US Economist Predicts Australian Prices Could Fall up to 60pc
16 August 2011
A US economist has addressed the elephant in the room of the Australian housing market, saying that property in the country is up to 60% overvalued and predicting a crash of the magnitude seen in Australia 20 years ago. Some say that the Japanese market has never really recovered from that crash.
Meanwhile all we can get from bankers and analysts in Australia is predictions that the Reserve Bank will leave interest rates unchanged when it meets again next month.
According to Harry Dent there are real similarities between the Australian housing market now, and the Japanese housing market before the 1980's crash that saw values culled by 60%.
"That's what Australia could be looking at. I think prices will go back down to where they were in mid-2000, to where young families can start affording a house again - so that could prove a good thing," he said.
It is not the first time we have heard such predictions. The UN said that Australian property was among the world's most overvalued in 2008, and local economist Steve Keen famously predicted a decline of 40% over the coming 10-15 years -- a prediction made in 2007.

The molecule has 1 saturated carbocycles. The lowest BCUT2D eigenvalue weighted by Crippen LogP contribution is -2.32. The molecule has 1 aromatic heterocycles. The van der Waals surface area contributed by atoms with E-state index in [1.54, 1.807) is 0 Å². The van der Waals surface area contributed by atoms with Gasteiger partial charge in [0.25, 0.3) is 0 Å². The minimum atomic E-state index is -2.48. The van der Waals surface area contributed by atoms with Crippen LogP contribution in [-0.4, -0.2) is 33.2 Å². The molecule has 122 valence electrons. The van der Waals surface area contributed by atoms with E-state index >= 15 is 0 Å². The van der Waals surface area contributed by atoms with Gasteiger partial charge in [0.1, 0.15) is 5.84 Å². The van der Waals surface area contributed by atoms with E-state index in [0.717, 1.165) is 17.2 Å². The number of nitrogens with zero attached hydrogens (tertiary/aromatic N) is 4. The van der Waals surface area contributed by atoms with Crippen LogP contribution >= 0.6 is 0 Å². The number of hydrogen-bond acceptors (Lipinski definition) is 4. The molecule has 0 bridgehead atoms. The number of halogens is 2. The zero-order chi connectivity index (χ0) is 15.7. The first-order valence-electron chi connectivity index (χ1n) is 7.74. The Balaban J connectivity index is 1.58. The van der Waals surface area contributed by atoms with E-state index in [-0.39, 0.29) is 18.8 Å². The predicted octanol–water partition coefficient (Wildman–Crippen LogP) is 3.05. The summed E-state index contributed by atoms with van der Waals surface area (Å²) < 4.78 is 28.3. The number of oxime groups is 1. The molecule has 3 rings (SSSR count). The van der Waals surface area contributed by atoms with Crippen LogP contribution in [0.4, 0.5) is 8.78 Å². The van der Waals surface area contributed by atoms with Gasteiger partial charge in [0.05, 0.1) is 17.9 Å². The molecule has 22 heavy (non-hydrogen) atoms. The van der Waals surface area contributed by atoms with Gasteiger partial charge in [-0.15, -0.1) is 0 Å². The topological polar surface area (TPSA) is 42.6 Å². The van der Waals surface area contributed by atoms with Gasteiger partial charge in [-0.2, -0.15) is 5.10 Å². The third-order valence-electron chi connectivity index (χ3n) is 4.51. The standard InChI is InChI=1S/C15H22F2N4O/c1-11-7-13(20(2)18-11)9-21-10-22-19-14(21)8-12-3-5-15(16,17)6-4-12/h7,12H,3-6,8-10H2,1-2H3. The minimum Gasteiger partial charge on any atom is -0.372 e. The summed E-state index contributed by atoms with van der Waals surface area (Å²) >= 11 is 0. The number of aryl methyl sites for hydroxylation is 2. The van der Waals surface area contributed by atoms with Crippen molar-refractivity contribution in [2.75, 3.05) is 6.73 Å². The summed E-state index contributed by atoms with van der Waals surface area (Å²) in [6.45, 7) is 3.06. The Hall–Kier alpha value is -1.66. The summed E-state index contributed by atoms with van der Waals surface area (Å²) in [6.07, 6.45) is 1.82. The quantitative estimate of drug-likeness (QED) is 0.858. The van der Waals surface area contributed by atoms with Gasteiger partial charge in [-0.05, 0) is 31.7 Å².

Unsurprisingly many analysts reject the claims. It has to be said, if property was overvalued before the financial crisis, then why didn't the crash happen along with property prices crashing in the rest of the world? Price in Australia grew strongly during the international financial crisis.
APM economist Andrew Wilson says the Australian market has remained one of the most resilient, and it would take a significant change for prices to plummet by that much.
"International investors last week showed a very significant leap of faith in the Australian sharemarket, and by extension, the Australian economy. There is a sense that Australia provides a safe haven in terms of residential property."